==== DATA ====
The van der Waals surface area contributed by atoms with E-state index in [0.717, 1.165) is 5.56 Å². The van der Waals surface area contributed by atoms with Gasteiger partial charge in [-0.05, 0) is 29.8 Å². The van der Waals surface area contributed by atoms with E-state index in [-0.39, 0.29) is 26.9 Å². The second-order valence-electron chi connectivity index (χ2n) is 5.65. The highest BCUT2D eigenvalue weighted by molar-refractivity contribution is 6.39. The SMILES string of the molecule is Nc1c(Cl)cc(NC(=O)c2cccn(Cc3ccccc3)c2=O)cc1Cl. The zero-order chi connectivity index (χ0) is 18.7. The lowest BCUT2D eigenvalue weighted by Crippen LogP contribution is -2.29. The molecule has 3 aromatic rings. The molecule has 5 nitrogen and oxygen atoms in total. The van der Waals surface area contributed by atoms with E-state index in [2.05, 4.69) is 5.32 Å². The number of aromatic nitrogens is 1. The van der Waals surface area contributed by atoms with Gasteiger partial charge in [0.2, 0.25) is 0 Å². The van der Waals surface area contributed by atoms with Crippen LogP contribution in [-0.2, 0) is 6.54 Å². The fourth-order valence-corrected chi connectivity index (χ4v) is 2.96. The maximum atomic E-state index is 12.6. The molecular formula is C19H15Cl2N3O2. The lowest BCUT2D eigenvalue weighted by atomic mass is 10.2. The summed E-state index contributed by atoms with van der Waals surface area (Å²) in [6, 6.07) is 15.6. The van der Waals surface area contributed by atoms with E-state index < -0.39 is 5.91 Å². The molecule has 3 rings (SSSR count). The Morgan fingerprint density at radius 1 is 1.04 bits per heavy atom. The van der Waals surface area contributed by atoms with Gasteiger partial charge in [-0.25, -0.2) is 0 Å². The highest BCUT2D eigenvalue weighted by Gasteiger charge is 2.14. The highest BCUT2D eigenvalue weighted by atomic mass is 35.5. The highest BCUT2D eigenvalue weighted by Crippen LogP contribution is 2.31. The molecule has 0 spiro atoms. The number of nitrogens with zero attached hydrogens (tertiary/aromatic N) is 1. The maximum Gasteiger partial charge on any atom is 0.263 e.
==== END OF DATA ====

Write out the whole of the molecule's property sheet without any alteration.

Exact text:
The van der Waals surface area contributed by atoms with E-state index in [0.717, 1.165) is 5.56 Å². The van der Waals surface area contributed by atoms with Gasteiger partial charge in [-0.05, 0) is 29.8 Å². The van der Waals surface area contributed by atoms with E-state index in [-0.39, 0.29) is 26.9 Å². The second-order valence-electron chi connectivity index (χ2n) is 5.65. The highest BCUT2D eigenvalue weighted by molar-refractivity contribution is 6.39. The SMILES string of the molecule is Nc1c(Cl)cc(NC(=O)c2cccn(Cc3ccccc3)c2=O)cc1Cl. The zero-order chi connectivity index (χ0) is 18.7. The lowest BCUT2D eigenvalue weighted by Crippen LogP contribution is -2.29. The molecule has 3 aromatic rings. The molecule has 5 nitrogen and oxygen atoms in total. The van der Waals surface area contributed by atoms with E-state index in [2.05, 4.69) is 5.32 Å². The number of aromatic nitrogens is 1. The van der Waals surface area contributed by atoms with Gasteiger partial charge in [0.2, 0.25) is 0 Å². The van der Waals surface area contributed by atoms with Crippen LogP contribution in [-0.2, 0) is 6.54 Å². The fourth-order valence-corrected chi connectivity index (χ4v) is 2.96. The maximum atomic E-state index is 12.6. The molecular formula is C19H15Cl2N3O2. The lowest BCUT2D eigenvalue weighted by atomic mass is 10.2. The summed E-state index contributed by atoms with van der Waals surface area (Å²) in [6, 6.07) is 15.6. The van der Waals surface area contributed by atoms with E-state index < -0.39 is 5.91 Å². The molecule has 3 rings (SSSR count). The Morgan fingerprint density at radius 1 is 1.04 bits per heavy atom. The van der Waals surface area contributed by atoms with Gasteiger partial charge in [-0.25, -0.2) is 0 Å². The highest BCUT2D eigenvalue weighted by Gasteiger charge is 2.14. The highest BCUT2D eigenvalue weighted by atomic mass is 35.5. The highest BCUT2D eigenvalue weighted by Crippen LogP contribution is 2.31. The molecule has 0 spiro atoms. The number of nitrogens with zero attached hydrogens (tertiary/aromatic N) is 1. The maximum Gasteiger partial charge on any atom is 0.263 e.